- Restructuring aid may only be granted once for a maximum of 10 years in order to prevent companies that are not viable being kept alive artificially through public support.
What are the main changes?
- New rules allowing temporary restructuring support for SMEs – these rules are designed to simplify the granting of state funding for restructuring while also reducing distortions of competition by favouring less distortive measures (e.g. loans and guarantees) over structural aid (e.g. direct grants or capital injections). Support to SMEs can be granted for a maximum period of 18 months on the basis of a simplified restructuring plan. The new rules are intended to enable Member States to help SMEs address liquidity problems, which is particularly important in the current economic context.
- Better filters in assessing compatibility of restructuring aid – in demonstrating that the aid achieves an objective of common interest, Member States will now have to demonstrate that the restructuring aid is needed to prevent hardship (e.g. in areas of high unemployment) and that the granting of the aid will make a difference in that respect (e.g. to reduce the scale of job losses). These new filters aim to ensure that State aid is used where it is really needed.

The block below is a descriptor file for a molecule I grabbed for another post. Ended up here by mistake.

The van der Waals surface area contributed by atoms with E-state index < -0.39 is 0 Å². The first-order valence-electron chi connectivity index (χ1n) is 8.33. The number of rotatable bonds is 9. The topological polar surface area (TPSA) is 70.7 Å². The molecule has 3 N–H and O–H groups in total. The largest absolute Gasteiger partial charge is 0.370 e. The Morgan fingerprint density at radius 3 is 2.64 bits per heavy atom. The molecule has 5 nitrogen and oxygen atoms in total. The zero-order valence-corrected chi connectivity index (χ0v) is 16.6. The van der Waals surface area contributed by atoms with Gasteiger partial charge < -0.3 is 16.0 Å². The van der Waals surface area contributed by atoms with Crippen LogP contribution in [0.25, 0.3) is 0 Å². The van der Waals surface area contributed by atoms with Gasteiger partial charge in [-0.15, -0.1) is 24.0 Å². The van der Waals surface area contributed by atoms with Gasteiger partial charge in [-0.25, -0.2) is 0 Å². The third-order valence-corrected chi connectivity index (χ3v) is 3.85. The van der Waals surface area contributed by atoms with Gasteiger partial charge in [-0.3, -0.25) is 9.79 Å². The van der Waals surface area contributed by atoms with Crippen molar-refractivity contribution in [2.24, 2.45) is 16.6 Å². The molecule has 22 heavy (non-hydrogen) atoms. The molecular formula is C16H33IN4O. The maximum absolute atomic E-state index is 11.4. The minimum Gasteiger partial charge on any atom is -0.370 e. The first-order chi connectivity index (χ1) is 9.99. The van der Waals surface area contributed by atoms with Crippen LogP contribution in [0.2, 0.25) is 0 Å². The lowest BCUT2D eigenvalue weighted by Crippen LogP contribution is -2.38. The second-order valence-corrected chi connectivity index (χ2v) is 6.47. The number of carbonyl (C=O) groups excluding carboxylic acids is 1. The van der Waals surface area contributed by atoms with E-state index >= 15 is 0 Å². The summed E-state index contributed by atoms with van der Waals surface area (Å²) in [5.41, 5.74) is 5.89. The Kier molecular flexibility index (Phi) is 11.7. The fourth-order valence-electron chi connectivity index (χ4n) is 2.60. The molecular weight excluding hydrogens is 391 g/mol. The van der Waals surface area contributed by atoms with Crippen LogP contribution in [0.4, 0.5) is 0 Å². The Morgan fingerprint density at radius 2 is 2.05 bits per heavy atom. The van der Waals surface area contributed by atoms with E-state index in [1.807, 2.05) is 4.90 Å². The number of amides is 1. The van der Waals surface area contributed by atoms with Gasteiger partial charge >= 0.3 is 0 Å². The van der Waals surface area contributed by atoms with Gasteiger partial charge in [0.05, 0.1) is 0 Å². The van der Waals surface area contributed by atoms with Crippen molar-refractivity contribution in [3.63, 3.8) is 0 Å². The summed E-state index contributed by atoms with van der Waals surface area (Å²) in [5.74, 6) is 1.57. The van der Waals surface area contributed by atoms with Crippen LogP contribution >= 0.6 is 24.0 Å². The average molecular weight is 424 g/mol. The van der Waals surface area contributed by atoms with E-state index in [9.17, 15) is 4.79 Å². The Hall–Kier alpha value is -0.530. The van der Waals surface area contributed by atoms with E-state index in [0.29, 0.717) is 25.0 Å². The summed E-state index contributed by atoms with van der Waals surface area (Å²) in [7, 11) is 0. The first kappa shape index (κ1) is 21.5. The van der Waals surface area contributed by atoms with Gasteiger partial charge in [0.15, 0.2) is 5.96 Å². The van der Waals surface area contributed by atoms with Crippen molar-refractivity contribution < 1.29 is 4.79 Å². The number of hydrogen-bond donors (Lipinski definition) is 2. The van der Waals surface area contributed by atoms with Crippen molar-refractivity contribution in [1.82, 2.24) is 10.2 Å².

- New rules requiring investors to pay a fair share of the costs of a company’s restructuring– these rules are based on the concept of “burden sharing” and they ensure that investors, particularly shareholders, are responsible for covering incurred losses before any aid is granted by the State. The rules also ensure that the State will receive a fair return on its investment if the restructuring plan succeeds. The objective behind these rules is to ensure that aid is used to maintain viable economic activity and jobs, and not simply to bail out investors.
The Guidelines will apply to aid for all undertakings in difficulty, except those operating in the coal or steel sector and those covered by specific rules for financial institutions. An undertaking is considered to be “in difficulty” when, without intervention by the State, it will almost certainly be condemned to going out of business in the short or medium term. A company in its first three years of operations is not eligible for aid under the Guidelines. A company belonging to or being taken over by a larger business group is also not normally eligible for aid under the Guidelines.
The Commission will apply the Guidelines from 1 August 2014 until 31 December 2020. Notifications registered by the Commission prior to 1 August 2014 will be examined in light of the previous guidelines. The Commission will examine the compatibility of any rescue or restructuring aid granted without its authorisation on the basis of the Guidelines if some or all of the aid is granted after their publication in the Official Journal (31 July 2014). In all other cases, it will conduct the examination on the basis of the guidelines which applied at the time the aid was granted. Member States will also need to bring their existing aid schemes into line with the new guidelines over a transitional period to 1 February 2015.
A summary of the content of the Guidelines can be found in the Commission’s press release.